Dunleavy, Los Angeles Clippers sever ties

Mike Dunleavy and the Los Angeles Clippers parted company for
good Tuesday, barely a month after he relinquished his head
coaching duties to focus solely on being general manager.

Now that arrangement is over, with the team announcing his
departure in an e-mailed statement. Assistant general manager Neil
Olshey will take over Dunleavy’s job.

“The team has simply not made sufficient progress during
Dunleavy’s seven-year tenure,” the statement said. “The Clippers
want to win now. This transition, in conjunction with a full
commitment to dedicate unlimited resources, is designed to
accomplish that objective.”

At the time, Dunleavy said, “I thought, ‘It’s time for me to
give somebody else a shot, you’re burnt out on this.”’

After the Clippers lost 113-87 in Orlando on Tuesday night, they
are 12th in the Western Conference standings with a 25-39

Players were notified of the decision during interim coach Kim
Hughes’ postgame speech.

“At this point, nothing surprises me,” point guard Baron Davis
said. “We’re moving in a different direction. We’ve been on the
road, so there’s not much that we know. You all found out before we

Dunleavy stepped down as coach Feb. 4. He was replaced by
Hughes, then an assistant.

“I thought Mike was going to focus on being the GM and that’s
what I thought was going to be the course of event. I’m a little
bit shocked it occurred,” Hughes said. “I’m certainly
disappointed for Mike.”

Magic coach Stan Van Gundy said after the game he always
respected Dunleavy as a coach and thought it was unfair to pin the
blame solely on Dunleavy given the Clippers’ losing history.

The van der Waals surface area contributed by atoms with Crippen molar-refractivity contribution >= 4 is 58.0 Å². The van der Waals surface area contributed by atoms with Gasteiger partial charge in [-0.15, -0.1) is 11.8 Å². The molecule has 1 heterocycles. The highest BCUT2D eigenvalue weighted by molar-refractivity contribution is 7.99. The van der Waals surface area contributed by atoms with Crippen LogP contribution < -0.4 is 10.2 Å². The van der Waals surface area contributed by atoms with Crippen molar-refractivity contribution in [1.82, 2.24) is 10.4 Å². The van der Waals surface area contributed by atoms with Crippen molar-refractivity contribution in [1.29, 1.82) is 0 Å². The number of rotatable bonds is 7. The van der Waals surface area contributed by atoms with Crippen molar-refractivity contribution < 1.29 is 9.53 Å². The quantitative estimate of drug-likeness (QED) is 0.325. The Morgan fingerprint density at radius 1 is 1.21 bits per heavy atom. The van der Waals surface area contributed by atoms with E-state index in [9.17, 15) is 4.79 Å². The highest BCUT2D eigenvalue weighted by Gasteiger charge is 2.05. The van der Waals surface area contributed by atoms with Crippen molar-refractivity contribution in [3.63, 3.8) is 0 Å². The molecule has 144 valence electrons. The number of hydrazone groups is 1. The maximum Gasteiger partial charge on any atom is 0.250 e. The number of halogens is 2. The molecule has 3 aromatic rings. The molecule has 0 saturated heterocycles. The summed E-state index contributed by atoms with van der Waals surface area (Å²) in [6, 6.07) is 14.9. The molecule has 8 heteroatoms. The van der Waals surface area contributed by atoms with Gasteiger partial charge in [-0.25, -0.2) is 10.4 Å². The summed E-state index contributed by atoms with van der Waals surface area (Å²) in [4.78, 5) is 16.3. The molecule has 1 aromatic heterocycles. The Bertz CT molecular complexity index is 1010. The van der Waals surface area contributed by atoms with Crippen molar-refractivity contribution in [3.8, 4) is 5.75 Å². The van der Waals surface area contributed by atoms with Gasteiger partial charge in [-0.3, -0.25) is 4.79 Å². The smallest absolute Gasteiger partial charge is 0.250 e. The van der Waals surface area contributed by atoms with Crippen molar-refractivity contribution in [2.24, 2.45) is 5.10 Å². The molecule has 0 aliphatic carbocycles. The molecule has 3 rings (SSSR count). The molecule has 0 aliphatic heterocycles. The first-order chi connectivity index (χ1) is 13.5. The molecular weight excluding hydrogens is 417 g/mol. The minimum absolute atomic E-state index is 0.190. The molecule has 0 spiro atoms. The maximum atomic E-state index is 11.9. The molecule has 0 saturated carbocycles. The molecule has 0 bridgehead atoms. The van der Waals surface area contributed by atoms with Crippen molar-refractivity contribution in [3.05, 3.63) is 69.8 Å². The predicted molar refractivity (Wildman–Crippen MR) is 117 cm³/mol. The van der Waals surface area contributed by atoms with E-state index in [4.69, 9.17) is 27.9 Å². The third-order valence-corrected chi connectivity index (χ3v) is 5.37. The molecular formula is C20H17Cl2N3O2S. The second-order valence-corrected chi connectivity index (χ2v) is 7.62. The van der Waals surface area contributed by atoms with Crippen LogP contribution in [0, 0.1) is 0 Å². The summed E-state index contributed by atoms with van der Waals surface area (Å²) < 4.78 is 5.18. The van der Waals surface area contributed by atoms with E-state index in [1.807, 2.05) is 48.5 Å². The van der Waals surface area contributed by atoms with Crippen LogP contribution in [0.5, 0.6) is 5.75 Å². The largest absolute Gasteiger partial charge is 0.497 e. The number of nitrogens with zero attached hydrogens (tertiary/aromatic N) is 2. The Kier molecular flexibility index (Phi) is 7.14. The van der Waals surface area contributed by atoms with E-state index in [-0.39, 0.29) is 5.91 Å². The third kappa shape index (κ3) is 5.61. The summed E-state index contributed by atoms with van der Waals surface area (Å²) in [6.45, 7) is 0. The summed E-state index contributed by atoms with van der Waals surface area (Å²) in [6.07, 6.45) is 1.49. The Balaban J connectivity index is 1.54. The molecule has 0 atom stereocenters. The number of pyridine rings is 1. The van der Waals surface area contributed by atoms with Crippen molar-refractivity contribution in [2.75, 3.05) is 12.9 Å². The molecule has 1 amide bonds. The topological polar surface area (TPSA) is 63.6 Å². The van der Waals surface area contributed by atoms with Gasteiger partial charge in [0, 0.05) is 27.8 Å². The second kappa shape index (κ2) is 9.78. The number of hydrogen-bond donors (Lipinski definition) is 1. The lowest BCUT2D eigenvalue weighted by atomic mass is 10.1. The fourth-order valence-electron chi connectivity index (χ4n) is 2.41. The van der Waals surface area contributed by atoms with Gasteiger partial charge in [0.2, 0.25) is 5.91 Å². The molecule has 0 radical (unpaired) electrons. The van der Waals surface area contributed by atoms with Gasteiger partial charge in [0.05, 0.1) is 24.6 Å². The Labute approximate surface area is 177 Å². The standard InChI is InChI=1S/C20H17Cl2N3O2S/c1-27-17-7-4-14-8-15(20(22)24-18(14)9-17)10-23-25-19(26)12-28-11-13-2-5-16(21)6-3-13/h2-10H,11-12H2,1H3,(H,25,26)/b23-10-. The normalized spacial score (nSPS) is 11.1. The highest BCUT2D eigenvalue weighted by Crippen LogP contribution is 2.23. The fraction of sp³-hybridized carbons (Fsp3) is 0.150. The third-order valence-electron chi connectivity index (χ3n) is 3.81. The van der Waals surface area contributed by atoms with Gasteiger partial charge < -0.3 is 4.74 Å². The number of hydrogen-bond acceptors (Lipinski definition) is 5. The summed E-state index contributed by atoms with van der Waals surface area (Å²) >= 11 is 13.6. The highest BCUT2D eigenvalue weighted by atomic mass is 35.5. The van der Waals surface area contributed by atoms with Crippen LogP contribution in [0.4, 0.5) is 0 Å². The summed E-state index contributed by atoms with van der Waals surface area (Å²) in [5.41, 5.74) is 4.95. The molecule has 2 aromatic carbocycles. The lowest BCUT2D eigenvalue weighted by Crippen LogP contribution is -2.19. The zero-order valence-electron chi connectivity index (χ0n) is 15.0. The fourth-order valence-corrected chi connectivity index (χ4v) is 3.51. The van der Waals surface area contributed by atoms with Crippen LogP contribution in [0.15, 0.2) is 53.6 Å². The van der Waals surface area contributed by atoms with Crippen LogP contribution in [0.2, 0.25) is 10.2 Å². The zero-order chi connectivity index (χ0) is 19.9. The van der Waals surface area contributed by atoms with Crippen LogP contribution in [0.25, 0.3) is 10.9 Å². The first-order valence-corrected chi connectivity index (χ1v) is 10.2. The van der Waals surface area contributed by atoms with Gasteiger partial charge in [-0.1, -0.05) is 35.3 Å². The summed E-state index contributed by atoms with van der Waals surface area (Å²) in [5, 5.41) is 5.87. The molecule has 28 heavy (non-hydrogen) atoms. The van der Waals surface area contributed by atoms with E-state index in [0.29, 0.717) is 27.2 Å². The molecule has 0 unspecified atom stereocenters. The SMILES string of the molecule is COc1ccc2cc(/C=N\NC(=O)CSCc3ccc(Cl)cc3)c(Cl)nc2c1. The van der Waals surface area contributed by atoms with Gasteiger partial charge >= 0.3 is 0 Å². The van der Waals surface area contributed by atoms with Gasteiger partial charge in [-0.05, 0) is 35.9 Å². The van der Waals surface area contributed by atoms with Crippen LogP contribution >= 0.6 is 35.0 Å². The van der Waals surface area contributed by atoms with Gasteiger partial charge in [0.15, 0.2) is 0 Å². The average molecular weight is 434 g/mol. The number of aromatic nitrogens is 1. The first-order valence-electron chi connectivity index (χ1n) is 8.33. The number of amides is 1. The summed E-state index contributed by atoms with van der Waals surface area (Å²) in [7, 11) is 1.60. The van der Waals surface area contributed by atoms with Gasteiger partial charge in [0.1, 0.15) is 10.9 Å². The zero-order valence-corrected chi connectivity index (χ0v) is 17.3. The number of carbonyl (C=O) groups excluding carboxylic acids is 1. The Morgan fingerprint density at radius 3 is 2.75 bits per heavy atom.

“It’s just hard to comment on anything another organization
does because you don’t know why or how, and multiply that about 10
with the Clippers,” Van Gundy said, drawing laughs.

“No knock on Kim or anybody else, but they haven’t exactly
taken off since the coaching change,” Van Gundy added.

Olshey had been serving as assistant GM since before the 2008-09
season. Previously, he was director of player development,
assistant coach and director of player personnel.

The team said he played an important role in several
transactions, including deals that brought Marcus Camby, Rasual
Butler, Steve Blake, Travis Outlaw and Drew Gooden to the Clippers.
Olshey also was part of the planning for the team’s last four NBA
drafts, including obtaining Blake Griffin as the No. 1 overall pick
last season.

Griffin has missed this season because of injury.

The move comes with the Clippers having significant salary cap
space in hopes of luring a top free agent this summer, an effort
center Chris Kaman applauded.

“I think that whoever’s decision it was to get rid of all that
money, they did a good job doing it,” Kaman said. “They left a
lot of space for next year and can go after a big-time player. That
was kind of the goal.”

In 6 1/2 seasons as coach, Dunleavy was 215-325, and Los Angeles
made the playoffs just once in his first six seasons, getting
within one game of the Western Conference finals in 2006. The
Clippers haven’t been back to the playoffs since, winning just 42
games in the past two seasons.

Last month, Dunleavy said, “I wanted to stay with this
organization, see things through, one way or the other. I would
have rather done it as a successful coach, but on the other hand, I
can see ahead. It was going to be a tough struggle all the way

Lakers coach Phil Jackson took a playful jab at Clippers owner
Donald Sterling earlier this year when he suggested karma might be
behind his Staples Center co-tenants’ long history of losing and
misfortune. Sterling agreed to pay $2.73 million last year to
settle allegations by the government that the real-estate mogul
discriminated in his renting practices.

Jackson skirted the issue of Dunleavy’s departure and the
so-called Clippers Curse when asked about them before the Lakers’
game against Toronto, saying the Clippers’ future “is really all
up to the owners.” When asked if Dunleavy’s former job was a
no-win situation, he noted the Clippers’ long history of respected
coaches, including Bill Fitch, Larry Brown and Alvin Gentry.

“Opportunities are opportunities in the NBA, and somebody good
is always going to want to give it a shot,” Jackson said.

Associated Press Writer Antonio Gonzalez in Orlando, Fla., and
AP Sports Writer Greg Beacham in Los Angeles contributed to this